ALBANY, N.Y. — Teacher evaluations will be kept secret from most taxpayers after state lawmaker's overwhelmingly passed Gov. Andrew Cuomo's bill Thursday, giving a major victory to teachers unions, who opposed wider disclosure of the appraisals.
Under Cuomo's bill, a teacher's evaluation will only be released to the parents and guardians of students in his or her class. Even armed with a poor rating, parents and guardians would find it difficult to remove their child from the class, supporters and opponents of the bill agreed. In addition, parents and guardians would not have access to evaluations of teachers outside their child's classroom, which would otherwise enable them to "shop" for a better teacher the following year.
Without the bill, all evaluations for teachers and principals would be public, based on a court decision.
"The intention of this bill is to avoid media exploitation," said Assemblywoman Ellen Jaffee, a Rockland County Democrat who sponsored the bill. She explained the state committed to evaluations and some disclosure when it applied for and accepted more than $700 million in federal funds last year under the Obama administration's Race to the Top competition to improve instruction.
She said that under a recent court decision forced by a New York Post lawsuit, teacher evaluations would start to be available beginning Aug. 15 to anyone under the Freedom of Information Act unless Cuomo's bill was enacted.
Teachers and their politically powerful unions were outraged at the release of New York City teacher evaluations in articles that compared the effectiveness of schools. Mayor Michael Bloomberg had argued full disclosure was the fastest and most effective way to improve instruction and motivate teachers.
Assemblyman Michael Simanowitz, a Queens Democrat, said he saw no reason to release the evaluations "except to sell newspapers."
"What sells newspapers better than a little controversy?" he asked in the two-hour floor debate. "How will the student be served by the newspapers having this information?"
The Senate passed the measure 58-1 while the Assembly passed it 118-17. But many of those in support said they were cornered into voting for a bill from Cuomo because the alternative — full disclosure — would be worse for teachers.
"It just seems like we have the torches and the pitchforks out and we're going after teachers," said Assemblyman Steve McLaughlin, a Greene County Republican and husband of a teacher. "I think in hindsight we should have told the feds to keep the $700 million ... we're branding these teachers."
Supporters defended the bill as part of improving education, which Cuomo said costs New York more than most states while getting only middle-range results.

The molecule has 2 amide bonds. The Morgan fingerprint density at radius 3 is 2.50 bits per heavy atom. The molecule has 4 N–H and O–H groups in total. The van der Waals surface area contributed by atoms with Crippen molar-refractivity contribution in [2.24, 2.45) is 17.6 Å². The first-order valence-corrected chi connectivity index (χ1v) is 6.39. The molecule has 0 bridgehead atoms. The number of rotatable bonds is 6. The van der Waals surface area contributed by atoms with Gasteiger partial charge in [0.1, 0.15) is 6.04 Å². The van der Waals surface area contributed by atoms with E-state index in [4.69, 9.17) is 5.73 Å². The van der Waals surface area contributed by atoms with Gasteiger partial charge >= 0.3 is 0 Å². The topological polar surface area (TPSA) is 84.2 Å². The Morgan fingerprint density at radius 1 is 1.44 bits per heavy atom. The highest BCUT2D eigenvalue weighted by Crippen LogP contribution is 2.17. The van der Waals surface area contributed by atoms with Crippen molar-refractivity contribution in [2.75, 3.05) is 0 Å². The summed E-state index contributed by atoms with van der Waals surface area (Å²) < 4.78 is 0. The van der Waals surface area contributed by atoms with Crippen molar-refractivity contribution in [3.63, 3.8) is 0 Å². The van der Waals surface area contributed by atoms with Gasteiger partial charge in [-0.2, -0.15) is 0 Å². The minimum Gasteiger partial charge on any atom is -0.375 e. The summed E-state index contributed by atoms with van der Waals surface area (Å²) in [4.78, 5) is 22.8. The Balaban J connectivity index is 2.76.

"I believe the shakeup of education in New York state is a good thing and long overdue," said Assemblyman Michael Fitzpatrick, a Suffolk County Republican. "As a property tax payer on Long Island, I am tired of the shakedown I experience each and every year from the education system."
Other also argued for the accountability of disclosure.
"Data is now a fact of our lives," said Assembly Education Committee Chairwoman Catherine Nolan, a Queens Democrat. "And, yes, let's not sell our parents short: They have a right to know."
"I believe in disclosure, I want accountability," said Assemblyman Vito Lopez, a Brooklyn Democrat. "My first, second and third priority are the children of New York City."
Bloomberg said he understood this was a tough issue, but a critical one.
"I believe that parents have a right to full disclosure when it comes to information about their child's education, and I am disappointed that this bill falls short of that goal," Blooomberg said. "Parents need information to make good decisions about their children's schools."
The state's biggest union called it a win for teacher privacy.
"The governor and Legislature did the right thing by stopping the media from distorting and disseminating evaluation results," said Richard Iannuzzi, president of the New York State United Teachers union. "This bill accomplishes that goal and preserves the purpose of evaluations, which is to provide opportunity for continued growth and improvement."
"I believe it strikes the right balance between protecting teacher privacy and a parent's right to know," Cuomo said.
The Senate didn't agree to bring the measure to a vote until Thursday morning, the final day of the 2012 session.
"It's a compromise between a parent's right to know and some form of confidentiality," said Senate Majority Leader Dean Skelos, a Long Island Republican. "I'm sure it's going to be reviewed in the future," Skelos said.
"I have no intention of revisiting the bill in six months or a year," Cuomo said hours later, with Skelos at his side at a news conference.